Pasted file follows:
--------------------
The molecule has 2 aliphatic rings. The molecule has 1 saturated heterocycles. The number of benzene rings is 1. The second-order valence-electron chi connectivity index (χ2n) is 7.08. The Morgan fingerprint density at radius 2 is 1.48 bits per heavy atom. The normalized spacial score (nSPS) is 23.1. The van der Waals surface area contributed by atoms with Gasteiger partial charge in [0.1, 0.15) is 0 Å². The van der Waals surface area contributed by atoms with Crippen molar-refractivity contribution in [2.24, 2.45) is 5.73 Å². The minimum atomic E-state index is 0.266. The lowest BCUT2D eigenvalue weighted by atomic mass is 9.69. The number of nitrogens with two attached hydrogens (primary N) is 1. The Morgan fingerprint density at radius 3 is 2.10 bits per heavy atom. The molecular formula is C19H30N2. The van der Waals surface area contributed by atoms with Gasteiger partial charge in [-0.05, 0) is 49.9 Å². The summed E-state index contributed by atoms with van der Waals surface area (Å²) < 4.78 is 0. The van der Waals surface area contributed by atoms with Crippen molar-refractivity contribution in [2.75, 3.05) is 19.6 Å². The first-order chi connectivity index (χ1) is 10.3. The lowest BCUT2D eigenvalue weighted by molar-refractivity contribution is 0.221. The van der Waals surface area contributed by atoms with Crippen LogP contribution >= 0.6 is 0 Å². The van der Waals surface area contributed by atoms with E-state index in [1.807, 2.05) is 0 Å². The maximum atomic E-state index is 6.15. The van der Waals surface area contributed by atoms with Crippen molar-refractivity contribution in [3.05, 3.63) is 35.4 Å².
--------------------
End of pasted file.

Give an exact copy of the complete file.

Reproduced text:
The molecule has 2 aliphatic rings. The molecule has 1 saturated heterocycles. The number of benzene rings is 1. The second-order valence-electron chi connectivity index (χ2n) is 7.08. The Morgan fingerprint density at radius 2 is 1.48 bits per heavy atom. The normalized spacial score (nSPS) is 23.1. The van der Waals surface area contributed by atoms with Gasteiger partial charge in [0.1, 0.15) is 0 Å². The van der Waals surface area contributed by atoms with Crippen molar-refractivity contribution in [2.24, 2.45) is 5.73 Å². The minimum atomic E-state index is 0.266. The lowest BCUT2D eigenvalue weighted by atomic mass is 9.69. The number of nitrogens with two attached hydrogens (primary N) is 1. The Morgan fingerprint density at radius 3 is 2.10 bits per heavy atom. The molecular formula is C19H30N2. The van der Waals surface area contributed by atoms with Gasteiger partial charge in [-0.05, 0) is 49.9 Å². The summed E-state index contributed by atoms with van der Waals surface area (Å²) < 4.78 is 0. The van der Waals surface area contributed by atoms with Crippen molar-refractivity contribution in [2.75, 3.05) is 19.6 Å². The first-order chi connectivity index (χ1) is 10.3. The lowest BCUT2D eigenvalue weighted by molar-refractivity contribution is 0.221. The van der Waals surface area contributed by atoms with Crippen LogP contribution >= 0.6 is 0 Å². The van der Waals surface area contributed by atoms with E-state index in [1.807, 2.05) is 0 Å². The maximum atomic E-state index is 6.15. The van der Waals surface area contributed by atoms with Crippen molar-refractivity contribution in [3.05, 3.63) is 35.4 Å².